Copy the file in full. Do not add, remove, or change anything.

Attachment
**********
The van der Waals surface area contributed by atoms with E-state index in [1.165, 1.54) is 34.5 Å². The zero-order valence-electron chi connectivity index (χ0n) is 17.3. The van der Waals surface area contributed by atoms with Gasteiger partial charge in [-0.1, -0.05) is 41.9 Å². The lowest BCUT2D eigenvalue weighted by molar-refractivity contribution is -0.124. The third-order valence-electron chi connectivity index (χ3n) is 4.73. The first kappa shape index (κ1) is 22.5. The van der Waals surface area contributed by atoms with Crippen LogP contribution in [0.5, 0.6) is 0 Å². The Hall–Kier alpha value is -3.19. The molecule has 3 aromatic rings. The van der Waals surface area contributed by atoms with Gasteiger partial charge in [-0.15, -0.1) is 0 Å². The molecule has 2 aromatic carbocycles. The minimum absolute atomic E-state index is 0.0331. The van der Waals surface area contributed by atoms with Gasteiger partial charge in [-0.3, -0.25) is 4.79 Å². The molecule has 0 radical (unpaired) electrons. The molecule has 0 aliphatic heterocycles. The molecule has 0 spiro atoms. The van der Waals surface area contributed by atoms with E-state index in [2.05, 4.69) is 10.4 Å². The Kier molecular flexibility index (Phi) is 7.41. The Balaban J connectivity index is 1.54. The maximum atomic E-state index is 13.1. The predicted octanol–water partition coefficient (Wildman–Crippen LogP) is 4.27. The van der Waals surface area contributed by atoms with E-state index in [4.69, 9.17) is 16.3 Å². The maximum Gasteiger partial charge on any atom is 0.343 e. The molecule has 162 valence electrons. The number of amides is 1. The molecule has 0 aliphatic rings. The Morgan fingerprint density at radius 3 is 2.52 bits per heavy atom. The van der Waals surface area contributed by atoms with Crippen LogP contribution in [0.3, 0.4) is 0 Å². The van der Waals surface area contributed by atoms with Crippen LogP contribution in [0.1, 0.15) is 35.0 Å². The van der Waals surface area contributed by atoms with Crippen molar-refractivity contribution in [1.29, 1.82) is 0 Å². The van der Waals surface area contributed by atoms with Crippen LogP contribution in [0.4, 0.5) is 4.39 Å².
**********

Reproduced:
The van der Waals surface area contributed by atoms with E-state index in [1.165, 1.54) is 34.5 Å². The zero-order valence-electron chi connectivity index (χ0n) is 17.3. The van der Waals surface area contributed by atoms with Gasteiger partial charge in [-0.1, -0.05) is 41.9 Å². The lowest BCUT2D eigenvalue weighted by molar-refractivity contribution is -0.124. The third-order valence-electron chi connectivity index (χ3n) is 4.73. The first kappa shape index (κ1) is 22.5. The van der Waals surface area contributed by atoms with Crippen LogP contribution in [0.5, 0.6) is 0 Å². The Hall–Kier alpha value is -3.19. The molecule has 3 aromatic rings. The van der Waals surface area contributed by atoms with Gasteiger partial charge in [-0.15, -0.1) is 0 Å². The molecule has 2 aromatic carbocycles. The minimum absolute atomic E-state index is 0.0331. The van der Waals surface area contributed by atoms with Gasteiger partial charge in [-0.3, -0.25) is 4.79 Å². The molecule has 0 radical (unpaired) electrons. The molecule has 0 aliphatic heterocycles. The molecule has 0 spiro atoms. The van der Waals surface area contributed by atoms with E-state index in [2.05, 4.69) is 10.4 Å². The Kier molecular flexibility index (Phi) is 7.41. The Balaban J connectivity index is 1.54. The maximum atomic E-state index is 13.1. The predicted octanol–water partition coefficient (Wildman–Crippen LogP) is 4.27. The van der Waals surface area contributed by atoms with E-state index in [4.69, 9.17) is 16.3 Å². The maximum Gasteiger partial charge on any atom is 0.343 e. The molecule has 162 valence electrons. The number of amides is 1. The molecule has 0 aliphatic rings. The Morgan fingerprint density at radius 3 is 2.52 bits per heavy atom. The van der Waals surface area contributed by atoms with Crippen LogP contribution in [0.3, 0.4) is 0 Å². The van der Waals surface area contributed by atoms with Crippen LogP contribution in [0.1, 0.15) is 35.0 Å². The van der Waals surface area contributed by atoms with Crippen molar-refractivity contribution in [1.29, 1.82) is 0 Å². The van der Waals surface area contributed by atoms with Crippen LogP contribution in [0.4, 0.5) is 4.39 Å².